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A Reanalysis of the Effect of the New Jersey Minimum Wage Increase on the Fast-Food Industry with Representative Payroll Data

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  • David Card
  • Alan Krueger

Abstract

This paper re-examines the effect of the 1992 New Jersey minimum wage increase on employment in the fast-food industry. We begin by analyzing employment trends using a comprehensive new data set derived from the Bureau of Labor Statistics's (BLS's) ES-202 data file. Both a longitudinal sample and a repeated-cross-section sample drawn from these data indicate similar or slightly faster employment growth in New Jersey relative to eastern Pennsylvania after the rise in New Jersey's minimum wage, consistent with the main findings of our earlier survey. We also use the ES-202 data to measure the effects of the 1996 increase in the federal minimum wage, which raised the minimum wage in Pennsylvania but not in New Jersey. We find no indication of relative employment losses in Pennsylvania. In light of these findings, we re-examine employment trends in the sample of fast-food restaurants assembled by the Employment Policies Institute (EPI) and David Neumark and William Wascher. The differences between this sample and both the BLS data and our earlier sample are attributable to a small set of restaurants owned by a single franchisee who provided the original Pennsylvania data for the 1995 EPI study. We also find that employment trends in the EPI/Neumark-Wascher sample are strikingly different for firms that reported their data on a weekly, biweekly or monthly basis, possibly because of seasonal factors. Controlling for the systematic effects of the varying reporting intervals, the combined EPI/Neumark-Wascher sample shows no difference in hours growth between New Jersey and Pennsylvania.

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File URL: http://arks.princeton.edu/ark:/88435/dsp016w924b826
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Bibliographic Info

Paper provided by Princeton University, Department of Economics, Industrial Relations Section. in its series Working Papers with number 772.

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Date of creation: Dec 1997
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Handle: RePEc:pri:indrel:dsp016w924b826

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Related research

Keywords: minimum wage; fast-food industry; employment;

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References

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  1. Steven J. Davis & John C. Haltiwanger & Scott Schuh, 1998. "Job Creation and Destruction," MIT Press Books, The MIT Press, edition 1, volume 1, number 0262540932, December.
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Cited by:
  1. Kramarz, Francis & Philippon, Thomas, 2000. "The Impact of Differential Payroll Tax Subsidies on Minimum Wage Employment," IZA Discussion Papers 219, Institute for the Study of Labor (IZA).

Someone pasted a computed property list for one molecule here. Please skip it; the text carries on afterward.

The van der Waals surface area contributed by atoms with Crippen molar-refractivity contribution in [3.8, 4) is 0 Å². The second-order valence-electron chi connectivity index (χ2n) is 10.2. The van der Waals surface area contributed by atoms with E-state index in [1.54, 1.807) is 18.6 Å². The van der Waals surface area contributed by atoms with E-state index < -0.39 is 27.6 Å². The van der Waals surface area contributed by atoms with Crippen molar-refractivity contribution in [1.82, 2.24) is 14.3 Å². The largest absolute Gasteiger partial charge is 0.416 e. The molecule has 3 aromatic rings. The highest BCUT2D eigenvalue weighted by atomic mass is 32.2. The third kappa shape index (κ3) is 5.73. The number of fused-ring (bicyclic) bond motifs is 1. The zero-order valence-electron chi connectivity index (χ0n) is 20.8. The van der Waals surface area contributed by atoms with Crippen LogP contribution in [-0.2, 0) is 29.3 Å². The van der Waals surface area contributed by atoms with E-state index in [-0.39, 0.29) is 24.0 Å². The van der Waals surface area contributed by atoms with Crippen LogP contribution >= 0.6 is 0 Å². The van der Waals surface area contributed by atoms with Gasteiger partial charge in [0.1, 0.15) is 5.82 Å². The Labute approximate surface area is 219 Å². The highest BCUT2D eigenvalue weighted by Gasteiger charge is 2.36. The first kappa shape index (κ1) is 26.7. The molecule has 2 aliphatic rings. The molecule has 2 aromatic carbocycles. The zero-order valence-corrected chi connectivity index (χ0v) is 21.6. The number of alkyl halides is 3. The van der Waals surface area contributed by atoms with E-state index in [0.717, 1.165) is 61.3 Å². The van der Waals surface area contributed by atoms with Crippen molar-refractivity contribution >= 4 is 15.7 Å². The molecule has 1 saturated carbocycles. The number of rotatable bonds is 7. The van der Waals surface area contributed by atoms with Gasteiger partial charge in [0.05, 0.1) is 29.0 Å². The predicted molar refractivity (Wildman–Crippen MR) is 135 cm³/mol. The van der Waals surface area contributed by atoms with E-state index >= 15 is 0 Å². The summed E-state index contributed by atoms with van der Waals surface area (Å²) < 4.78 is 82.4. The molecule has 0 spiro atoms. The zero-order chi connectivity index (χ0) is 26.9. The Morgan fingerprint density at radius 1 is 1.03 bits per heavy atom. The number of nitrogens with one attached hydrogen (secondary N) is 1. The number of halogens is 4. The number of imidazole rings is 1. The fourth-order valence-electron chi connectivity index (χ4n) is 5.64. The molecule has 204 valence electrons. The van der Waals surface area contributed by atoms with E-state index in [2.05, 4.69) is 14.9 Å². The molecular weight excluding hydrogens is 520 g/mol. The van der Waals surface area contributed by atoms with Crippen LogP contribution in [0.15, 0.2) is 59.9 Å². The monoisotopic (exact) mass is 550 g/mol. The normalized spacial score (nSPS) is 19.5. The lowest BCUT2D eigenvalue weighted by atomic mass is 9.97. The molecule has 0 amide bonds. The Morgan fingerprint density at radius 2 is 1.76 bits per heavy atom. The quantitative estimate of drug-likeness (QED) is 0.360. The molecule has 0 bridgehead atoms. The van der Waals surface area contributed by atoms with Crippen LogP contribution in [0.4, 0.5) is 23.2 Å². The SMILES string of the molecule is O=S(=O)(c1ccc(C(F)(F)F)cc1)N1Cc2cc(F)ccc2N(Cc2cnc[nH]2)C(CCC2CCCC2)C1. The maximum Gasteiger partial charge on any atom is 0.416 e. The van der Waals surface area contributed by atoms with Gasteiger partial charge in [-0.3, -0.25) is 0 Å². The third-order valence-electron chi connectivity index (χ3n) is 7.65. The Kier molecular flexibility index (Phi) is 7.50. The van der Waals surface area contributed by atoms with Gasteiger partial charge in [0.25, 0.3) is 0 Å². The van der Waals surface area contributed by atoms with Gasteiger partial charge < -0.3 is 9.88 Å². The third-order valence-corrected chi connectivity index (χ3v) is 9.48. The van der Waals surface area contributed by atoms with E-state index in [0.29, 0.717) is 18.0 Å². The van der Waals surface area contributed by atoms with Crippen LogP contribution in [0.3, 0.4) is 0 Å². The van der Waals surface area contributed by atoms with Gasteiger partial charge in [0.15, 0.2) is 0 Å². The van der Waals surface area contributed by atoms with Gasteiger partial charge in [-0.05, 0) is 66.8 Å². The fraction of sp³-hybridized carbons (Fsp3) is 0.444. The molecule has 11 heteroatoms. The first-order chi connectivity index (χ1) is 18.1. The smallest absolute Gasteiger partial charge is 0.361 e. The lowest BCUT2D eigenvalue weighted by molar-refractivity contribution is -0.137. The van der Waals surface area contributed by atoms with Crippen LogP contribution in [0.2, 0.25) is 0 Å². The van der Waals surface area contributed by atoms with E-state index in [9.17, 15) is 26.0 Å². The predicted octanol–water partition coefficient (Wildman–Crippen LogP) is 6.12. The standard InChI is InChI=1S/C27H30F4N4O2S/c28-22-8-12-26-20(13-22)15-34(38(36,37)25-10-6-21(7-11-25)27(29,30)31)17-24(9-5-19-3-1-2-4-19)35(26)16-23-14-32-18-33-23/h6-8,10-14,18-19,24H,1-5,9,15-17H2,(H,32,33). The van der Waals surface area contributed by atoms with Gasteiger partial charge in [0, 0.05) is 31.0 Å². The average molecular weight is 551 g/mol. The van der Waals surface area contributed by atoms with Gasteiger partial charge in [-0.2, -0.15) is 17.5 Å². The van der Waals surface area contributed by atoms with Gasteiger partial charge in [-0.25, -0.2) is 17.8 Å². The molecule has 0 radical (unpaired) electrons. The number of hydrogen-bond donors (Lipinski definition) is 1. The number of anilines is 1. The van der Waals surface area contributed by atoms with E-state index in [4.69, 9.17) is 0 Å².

2. Abowd, John M. & Kramarz, Francis & Margolis, David N. & Philippon, Thomas, 2000. "The Tail of Two Countries: Minimum Wages and Employment in France and the United States," IZA Discussion Papers 203, Institute for the Study of Labor (IZA).
  3. Abowd, John M & Kramarz, Francis & Margolis, David N, 1999. "Minimum Wages and Employment in France and the United States," CEPR Discussion Papers 2159, C.E.P.R. Discussion Papers.
  4. Christian Ragacs, 2003. "Mindestlöhne und Beschäftigung: Ein Überblick über die neuere empirische Literatur," Working Papers geewp25, Vienna University of Economics Research Group: Growth and Employment in Europe: Sustainability and Competitiveness.
  5. V. Bhaskar & Ted To, 1996. "Minimum Wages for Ronald McDonald Monopsonies: A Theory of Monopsonistic Competition," Labor and Demography 9603001, EconWPA, revised 21 May 1996.
  6. Christian Ragacs, 2003. "On the Empirics of Minimum Wages and Employment: Stylized Facts for The Austrian Industry," Working Papers geewp24, Vienna University of Economics Research Group: Growth and Employment in Europe: Sustainability and Competitiveness.
  7. Sara Lemos, 2004. "The Effects Of The Minimum Wage On Wages And Employment In Brazil - A Menu Of Minimum Wage Variables," Labor and Demography 0403008, EconWPA.
  8. Thomas R. Michl, 1999. "Can Rescheduling Explain the New Jersey Minimum Wage Studies?," Economics Working Paper Archive wp_271, Levy Economics Institute.
  9. Gonzalo Castex, 2013. "Aumento del Salario Mínimo y sus Efectos sobre el Mercado Laboral," Working Papers Central Bank of Chile 690, Central Bank of Chile.
  10. Thomas R. Michl, 1999. "Can Rescheduling Explain the New Jersey Minimum Wage Studies?," Macroeconomics 9908001, EconWPA.
  11. Gonzalo Castex H., 2012. "Aumento del Salario Mínimo y sus Efectos sobre el Mercado Laboral," Notas de Investigación Journal Economía Chilena (The Chilean Economy), Central Bank of Chile, vol. 15(2), pages 117-129, August.
  12. Laroque, Guy & Salanié, Bernard, 1999. "Breaking Down Married Female Non-Employment in France," CEPR Discussion Papers 2239, C.E.P.R. Discussion Papers.
  13. R. Jason Faberman, 2003. "Job Flows and Establishment Characteristics: Variations Across U.S. Metropolitan Areas," William Davidson Institute Working Papers Series 2003-609, William Davidson Institute at the University of Michigan.
  14. Ann Dryden Witte & Magaly Queralt & Tasneem Chipty & Harriet Griesinger, 1998. "Unintended Consequences? Welfare Reform and the Working Poor," NBER Working Papers 6798, National Bureau of Economic Research, Inc.

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